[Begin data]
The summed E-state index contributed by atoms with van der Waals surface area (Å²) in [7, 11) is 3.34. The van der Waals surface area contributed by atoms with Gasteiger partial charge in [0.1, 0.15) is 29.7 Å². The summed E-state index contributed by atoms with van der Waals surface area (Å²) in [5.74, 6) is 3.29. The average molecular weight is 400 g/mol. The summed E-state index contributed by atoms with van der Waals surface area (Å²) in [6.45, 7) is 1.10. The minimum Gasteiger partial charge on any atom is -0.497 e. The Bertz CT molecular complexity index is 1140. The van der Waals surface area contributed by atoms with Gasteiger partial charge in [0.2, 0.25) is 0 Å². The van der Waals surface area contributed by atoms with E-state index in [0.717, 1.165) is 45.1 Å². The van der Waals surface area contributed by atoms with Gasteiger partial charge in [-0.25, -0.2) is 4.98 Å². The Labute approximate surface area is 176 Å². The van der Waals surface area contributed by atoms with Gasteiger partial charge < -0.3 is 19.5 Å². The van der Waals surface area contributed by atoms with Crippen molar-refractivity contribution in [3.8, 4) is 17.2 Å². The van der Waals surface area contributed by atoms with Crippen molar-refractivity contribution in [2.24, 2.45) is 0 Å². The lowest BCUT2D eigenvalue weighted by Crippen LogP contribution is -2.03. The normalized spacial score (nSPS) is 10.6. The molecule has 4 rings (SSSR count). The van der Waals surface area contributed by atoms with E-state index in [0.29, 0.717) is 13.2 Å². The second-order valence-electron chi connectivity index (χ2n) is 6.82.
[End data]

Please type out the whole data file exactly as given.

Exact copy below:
The summed E-state index contributed by atoms with van der Waals surface area (Å²) in [7, 11) is 3.34. The van der Waals surface area contributed by atoms with Gasteiger partial charge in [0.1, 0.15) is 29.7 Å². The summed E-state index contributed by atoms with van der Waals surface area (Å²) in [5.74, 6) is 3.29. The average molecular weight is 400 g/mol. The summed E-state index contributed by atoms with van der Waals surface area (Å²) in [6.45, 7) is 1.10. The minimum Gasteiger partial charge on any atom is -0.497 e. The Bertz CT molecular complexity index is 1140. The van der Waals surface area contributed by atoms with Gasteiger partial charge in [0.2, 0.25) is 0 Å². The van der Waals surface area contributed by atoms with E-state index in [0.717, 1.165) is 45.1 Å². The van der Waals surface area contributed by atoms with Gasteiger partial charge in [-0.25, -0.2) is 4.98 Å². The Labute approximate surface area is 176 Å². The van der Waals surface area contributed by atoms with Gasteiger partial charge < -0.3 is 19.5 Å². The van der Waals surface area contributed by atoms with Crippen molar-refractivity contribution in [3.8, 4) is 17.2 Å². The van der Waals surface area contributed by atoms with Crippen molar-refractivity contribution in [2.24, 2.45) is 0 Å². The lowest BCUT2D eigenvalue weighted by Crippen LogP contribution is -2.03. The normalized spacial score (nSPS) is 10.6. The molecule has 4 rings (SSSR count). The van der Waals surface area contributed by atoms with E-state index in [0.29, 0.717) is 13.2 Å². The second-order valence-electron chi connectivity index (χ2n) is 6.82.